Keiji Nishitani of the kyoto school and a great buddhist philosopher talks in his book ''religion and nothingness'' about the influence of emptiness in western thought and says that even in the nihilism of some western philosopy is found a hankering after the positive realisation of nothingness/emptiness in buddhism.

the higher self of advaita vedanta is said to be seen as the void within. And so we know that experience of emptiness is a universal experience.

i would however say that this ''emptiness'' is not emptiness, nor is it nothingness, nor anythingness. emptiness is merely a label. emptiness is pregnanat with energy and potentiality and so to use this label can be misleading.

hope this is helpful.

best wishes, Tom.


Seems that most religions/spiritual traditions began in the theme of discovering these truths. Some have fallen further from the tree than others but whether it be judaeo-christian, Islam etc.. They either presently have "higher schools" within them devoted to "union with god" type endeavors or they had schools/members of their traditions in the past which propagated these truths more clearly than they are today. Buddhism/Hinduism obviously are much more blatant and uncorrupted which makes their teachings/methods more excelled. But I agree that even Christianity had a past which was involved in seeking the truth Buddhism points to, to a certain degree. 5th-6th century Christian theologian/philosopher Pseudo-Dionysius the Areopagite wrote those two books Divine Names and Mystical Theology one being cataphatic and the other apophatic approaches to full union with "god"... And St. Thomas Acquinas stated that Mystical Theology and it's apophatic approach was the quickest way to reach that union (per Alan Watts). The dharma is the most clear cut method in my opinion.


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PostPosted: Fri May 04, 2012 9:43 pm 
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asunthatneversets wrote:
You're already on the path of liberation. The moment you came into contact with the dharma and it caught your interest the path began. But yes Buddha mind is an integral part of it... understanding that your own mind is Buddha mind, and that your own nature is Buddha nature are key aspects of the teaching.


Thus far, with my mindset I feel like I'm in the physical reality of what really is.


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PostPosted: Fri May 04, 2012 11:17 pm 
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White Lotus wrote:
it is often said that mind is emptiness. the christian mystic, St John of the cross writes...''On the path toward God - nada, nada, nada, nada, nada (nothing) and on the mountain of God is written 'on this mountain is nothing'. he is famous for his ''dark night of the soul''.

meister ekhart, the dominican monk and theologian says that God is ''absolute nothingness''; that all existence, which God is, is fundamentally absolute nothingness.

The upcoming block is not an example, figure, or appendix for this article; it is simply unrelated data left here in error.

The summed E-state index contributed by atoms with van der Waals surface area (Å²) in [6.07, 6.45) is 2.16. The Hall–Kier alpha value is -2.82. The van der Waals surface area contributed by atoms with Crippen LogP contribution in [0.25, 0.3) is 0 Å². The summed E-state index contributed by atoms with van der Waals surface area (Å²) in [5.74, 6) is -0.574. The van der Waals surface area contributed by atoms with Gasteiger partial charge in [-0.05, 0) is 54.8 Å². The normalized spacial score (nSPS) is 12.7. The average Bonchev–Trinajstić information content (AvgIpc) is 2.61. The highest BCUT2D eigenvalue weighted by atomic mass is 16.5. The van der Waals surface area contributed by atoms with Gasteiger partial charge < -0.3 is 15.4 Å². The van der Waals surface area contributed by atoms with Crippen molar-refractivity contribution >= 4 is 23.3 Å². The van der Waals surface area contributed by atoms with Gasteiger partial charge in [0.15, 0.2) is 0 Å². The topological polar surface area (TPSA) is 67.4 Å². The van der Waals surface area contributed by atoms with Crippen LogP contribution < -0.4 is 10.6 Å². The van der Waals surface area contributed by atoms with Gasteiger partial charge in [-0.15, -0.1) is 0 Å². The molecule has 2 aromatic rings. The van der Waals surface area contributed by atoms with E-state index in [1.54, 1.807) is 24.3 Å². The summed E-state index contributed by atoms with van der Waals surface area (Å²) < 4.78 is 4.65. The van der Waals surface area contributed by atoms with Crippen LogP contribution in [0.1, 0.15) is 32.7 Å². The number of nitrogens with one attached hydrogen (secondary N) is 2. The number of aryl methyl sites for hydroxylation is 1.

Keiji Nishitani of the kyoto school and a great buddhist philosopher talks in his book ''religion and nothingness'' about the influence of emptiness in western thought and says that even in the nihilism of some western philosopy is found a hankering after the positive realisation of nothingness/emptiness in buddhism.

the higher self of advaita vedanta is said to be seen as the void within. And so we know that experience of emptiness is a universal experience.

i would however say that this ''emptiness'' is not emptiness, nor is it nothingness, nor anythingness. emptiness is merely a label. emptiness is pregnanat with energy and potentiality and so to use this label can be misleading.

hope this is helpful.

best wishes, Tom.


i think that the biggest problem Buddhism faces is getting lost in translation. You're using emptiness in a way which seems logical, like a state of nothingness, formlessness, empty of attributes, etc. But this isn't what Sunyata/Emptiness means at all.


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PostPosted: Fri May 04, 2012 11:36 pm 
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Wesley1982 wrote:
asunthatneversets wrote:
You're already on the path of liberation. The moment you came into contact with the dharma and it caught your interest the path began. But yes Buddha mind is an integral part of it... understanding that your own mind is Buddha mind, and that your own nature is Buddha nature are key aspects of the teaching.


Thus far, with my mindset I feel like I'm in the physical reality of what really is.


At least you know it's a product of your mindset, that means you're already 10 steps ahead of the game... Investigate what makes it "physical" and see if reality claims to be physical, or if reality's physicality is merely a idea (or a belief) projected onto it.

Seek some other possible explanations for reality, perhaps read about sensory perceptions. While the sensory perception view isn't what Buddhism suggests either at least it starts to paint a picture which shows you how "reality" isn't physical at all. How the eyes process information which passes through them by sending it to the brain, which in turn translates the information into a representation. This woud suggest that you aren't looking out of window-like eyes but are indeed experiencing your brain's interpretation of reality. And this goes for all your senses.

From there perhaps look at some quantum physics, which suggests that at the fundamental level the components that construct reality can exist either as waves or particles. And that when the eyes observe the waves they actually collapse into particles, creating an illusion of solidity. When the waves aren't observed they remain in a superposition which is just a field of possibility. This would further suggest that you indeed create reality as you go.

Buddhism doesn't champion either of these views. There's elements of it that point towards these aspects of experience but it actually goes even further.

Some philosophy can help deconstruct reality and physicality as well... David Hume, Brand Blanshard, George Berkeley are a few... Their work deals with perception and how one relates to the senses and thought. Jaques Derrida, Martin Heidegger and others like that as well (though they are a bit more complex than the first few I mentioned).

Buddhism will reflect pieces of all of these but Buddhism is experiential. That being said, these things can help you see through "physicality" and they'll help you understand so that you can gain confidence. Buddhism will actualize these things beyond intellectual understanding so that experience directly becomes that.